We previously wrote about the lack of a US Tax Court (Tax Court) rule requiring notice to other parties before service of non-party subpoenas for the production of documents, information, or tangible things and inconsistent practices for Judges at the Tax Court. See here and here. To recap, Tax Court Rule 147 allows a party to issue a subpoena to a non-party but does not require that prior notice be given to the other side of the issuance. Prior notice is required under the Federal Rules of Civil Procedure, which govern federal cases before the US district courts. As previously discussed, this absence of a Tax Court rule has led to inconsistent orders from the Tax Court on the subject.

Change may be coming soon, according to comments from Tax Court Chief Judge Marvel on June 16, 2017 at the New York University School of Professional Studies Tax Controversy Forum. Judge Marvel indicated that the Tax Court is considering amendments to Tax Court Rule 147 to conform to the Federal Rules of Civil Procedure. This would be a welcome development for taxpayers, as the Internal Revenue Service (IRS) would no longer be able to issue subpoenas and gather information from non-parties without a taxpayer’s knowledge and access to the same materials.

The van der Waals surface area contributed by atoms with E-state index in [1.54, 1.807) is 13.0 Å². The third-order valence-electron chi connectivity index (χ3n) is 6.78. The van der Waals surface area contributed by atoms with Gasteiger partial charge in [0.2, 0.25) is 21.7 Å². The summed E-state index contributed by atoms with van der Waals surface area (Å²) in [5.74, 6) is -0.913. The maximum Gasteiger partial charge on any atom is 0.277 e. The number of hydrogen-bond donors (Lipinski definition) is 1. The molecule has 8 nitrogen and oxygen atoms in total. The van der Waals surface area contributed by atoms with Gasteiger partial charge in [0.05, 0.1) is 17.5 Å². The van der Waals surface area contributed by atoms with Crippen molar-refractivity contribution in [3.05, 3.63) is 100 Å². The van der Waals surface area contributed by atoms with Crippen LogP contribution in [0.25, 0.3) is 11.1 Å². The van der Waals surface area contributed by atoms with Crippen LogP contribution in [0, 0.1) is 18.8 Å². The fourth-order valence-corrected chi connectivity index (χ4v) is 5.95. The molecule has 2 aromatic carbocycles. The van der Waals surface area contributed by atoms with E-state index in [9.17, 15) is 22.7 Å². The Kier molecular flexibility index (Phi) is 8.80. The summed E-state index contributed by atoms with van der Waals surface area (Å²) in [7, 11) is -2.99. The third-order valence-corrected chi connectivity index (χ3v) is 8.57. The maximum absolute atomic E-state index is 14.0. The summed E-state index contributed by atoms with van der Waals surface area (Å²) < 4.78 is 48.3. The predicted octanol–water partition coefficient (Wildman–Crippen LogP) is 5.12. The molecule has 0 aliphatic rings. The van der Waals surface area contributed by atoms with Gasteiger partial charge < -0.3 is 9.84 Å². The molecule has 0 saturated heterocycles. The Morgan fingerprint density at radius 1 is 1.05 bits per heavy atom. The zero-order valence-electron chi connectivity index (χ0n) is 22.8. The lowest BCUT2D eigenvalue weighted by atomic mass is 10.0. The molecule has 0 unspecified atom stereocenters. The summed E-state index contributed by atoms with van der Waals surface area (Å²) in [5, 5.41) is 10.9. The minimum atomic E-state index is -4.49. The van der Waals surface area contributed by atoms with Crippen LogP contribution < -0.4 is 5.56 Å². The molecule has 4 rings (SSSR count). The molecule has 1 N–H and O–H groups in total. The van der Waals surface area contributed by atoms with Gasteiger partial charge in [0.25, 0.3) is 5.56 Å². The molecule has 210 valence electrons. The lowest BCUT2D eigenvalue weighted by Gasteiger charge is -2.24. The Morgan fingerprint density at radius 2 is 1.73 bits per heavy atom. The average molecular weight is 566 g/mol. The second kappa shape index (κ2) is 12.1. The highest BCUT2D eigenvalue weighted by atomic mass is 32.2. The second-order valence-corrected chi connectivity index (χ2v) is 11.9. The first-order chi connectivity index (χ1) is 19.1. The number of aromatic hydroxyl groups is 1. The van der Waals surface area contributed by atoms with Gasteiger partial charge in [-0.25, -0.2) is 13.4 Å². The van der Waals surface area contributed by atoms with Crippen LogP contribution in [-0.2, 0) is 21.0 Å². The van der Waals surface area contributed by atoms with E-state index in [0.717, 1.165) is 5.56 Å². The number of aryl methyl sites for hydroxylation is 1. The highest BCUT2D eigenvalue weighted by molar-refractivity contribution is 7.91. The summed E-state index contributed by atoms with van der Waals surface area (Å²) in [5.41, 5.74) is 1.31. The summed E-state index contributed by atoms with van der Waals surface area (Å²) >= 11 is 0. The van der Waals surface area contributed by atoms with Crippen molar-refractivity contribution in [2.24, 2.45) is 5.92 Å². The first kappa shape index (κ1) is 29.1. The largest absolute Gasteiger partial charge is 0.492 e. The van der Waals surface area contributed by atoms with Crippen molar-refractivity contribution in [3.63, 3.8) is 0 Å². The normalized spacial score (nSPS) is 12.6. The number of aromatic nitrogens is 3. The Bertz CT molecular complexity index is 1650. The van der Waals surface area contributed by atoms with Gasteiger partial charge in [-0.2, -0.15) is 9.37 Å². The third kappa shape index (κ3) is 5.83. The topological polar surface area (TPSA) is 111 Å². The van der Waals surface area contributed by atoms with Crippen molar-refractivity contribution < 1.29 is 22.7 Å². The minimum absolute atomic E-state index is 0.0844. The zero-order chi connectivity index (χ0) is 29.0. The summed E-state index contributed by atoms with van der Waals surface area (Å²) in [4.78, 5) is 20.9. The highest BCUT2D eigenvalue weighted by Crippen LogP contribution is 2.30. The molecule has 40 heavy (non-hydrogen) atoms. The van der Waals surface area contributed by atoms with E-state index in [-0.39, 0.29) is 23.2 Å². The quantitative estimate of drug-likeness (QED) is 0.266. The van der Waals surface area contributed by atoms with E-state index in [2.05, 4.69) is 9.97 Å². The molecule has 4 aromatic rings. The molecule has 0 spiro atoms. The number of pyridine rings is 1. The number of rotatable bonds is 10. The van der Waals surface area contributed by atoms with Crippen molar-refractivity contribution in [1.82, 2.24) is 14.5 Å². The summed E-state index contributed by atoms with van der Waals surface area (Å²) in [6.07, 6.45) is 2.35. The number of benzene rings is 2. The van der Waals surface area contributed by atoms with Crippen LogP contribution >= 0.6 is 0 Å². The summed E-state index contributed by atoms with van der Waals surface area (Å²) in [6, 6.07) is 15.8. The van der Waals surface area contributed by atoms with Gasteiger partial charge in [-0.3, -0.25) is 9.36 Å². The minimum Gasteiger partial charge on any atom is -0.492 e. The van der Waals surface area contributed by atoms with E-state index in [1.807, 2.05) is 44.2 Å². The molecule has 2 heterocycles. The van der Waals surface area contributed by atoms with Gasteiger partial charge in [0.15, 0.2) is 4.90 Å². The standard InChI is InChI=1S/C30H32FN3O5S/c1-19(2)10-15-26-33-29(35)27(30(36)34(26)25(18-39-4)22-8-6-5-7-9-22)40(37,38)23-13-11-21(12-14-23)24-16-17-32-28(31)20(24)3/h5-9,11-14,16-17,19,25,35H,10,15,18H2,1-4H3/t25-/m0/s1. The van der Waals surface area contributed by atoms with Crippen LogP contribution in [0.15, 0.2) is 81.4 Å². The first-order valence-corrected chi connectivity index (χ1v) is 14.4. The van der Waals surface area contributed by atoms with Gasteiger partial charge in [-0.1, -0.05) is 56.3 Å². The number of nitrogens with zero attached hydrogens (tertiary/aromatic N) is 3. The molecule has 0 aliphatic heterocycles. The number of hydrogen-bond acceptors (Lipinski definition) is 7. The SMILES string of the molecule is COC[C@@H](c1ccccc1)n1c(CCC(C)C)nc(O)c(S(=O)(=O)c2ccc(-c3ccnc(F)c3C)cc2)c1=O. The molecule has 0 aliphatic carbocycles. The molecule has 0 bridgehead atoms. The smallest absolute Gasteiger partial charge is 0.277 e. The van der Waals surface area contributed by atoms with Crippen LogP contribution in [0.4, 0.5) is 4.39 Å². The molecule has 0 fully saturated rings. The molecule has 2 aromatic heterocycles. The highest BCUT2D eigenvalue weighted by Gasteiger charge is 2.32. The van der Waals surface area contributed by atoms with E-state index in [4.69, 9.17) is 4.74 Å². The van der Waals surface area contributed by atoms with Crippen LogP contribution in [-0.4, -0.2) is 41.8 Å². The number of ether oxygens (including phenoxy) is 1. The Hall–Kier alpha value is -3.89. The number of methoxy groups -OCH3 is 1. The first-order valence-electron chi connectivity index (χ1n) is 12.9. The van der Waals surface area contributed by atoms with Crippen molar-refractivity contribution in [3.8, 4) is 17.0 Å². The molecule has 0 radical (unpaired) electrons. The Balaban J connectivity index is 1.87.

Practice Point: The Tax Court has not indicated when the next amendments to its Rules will be released. Until that time, taxpayers in litigation should not expect that the IRS will provide notice of subpoenas issued to non-parties. As we have pointed out before, taxpayers should routinely and regularly issue discovery requests on the IRS seeking: (1) a list of all third-party contacts, including the documents sent and received; (2) copies of all subpoenas, including a copy of all documents sent and received; and (3) a list of the dates on which the third-party contacts occurred, including phone calls and meetings. These requests should be made at the beginning of every case, and it should be stated that the requests are continuing in nature.

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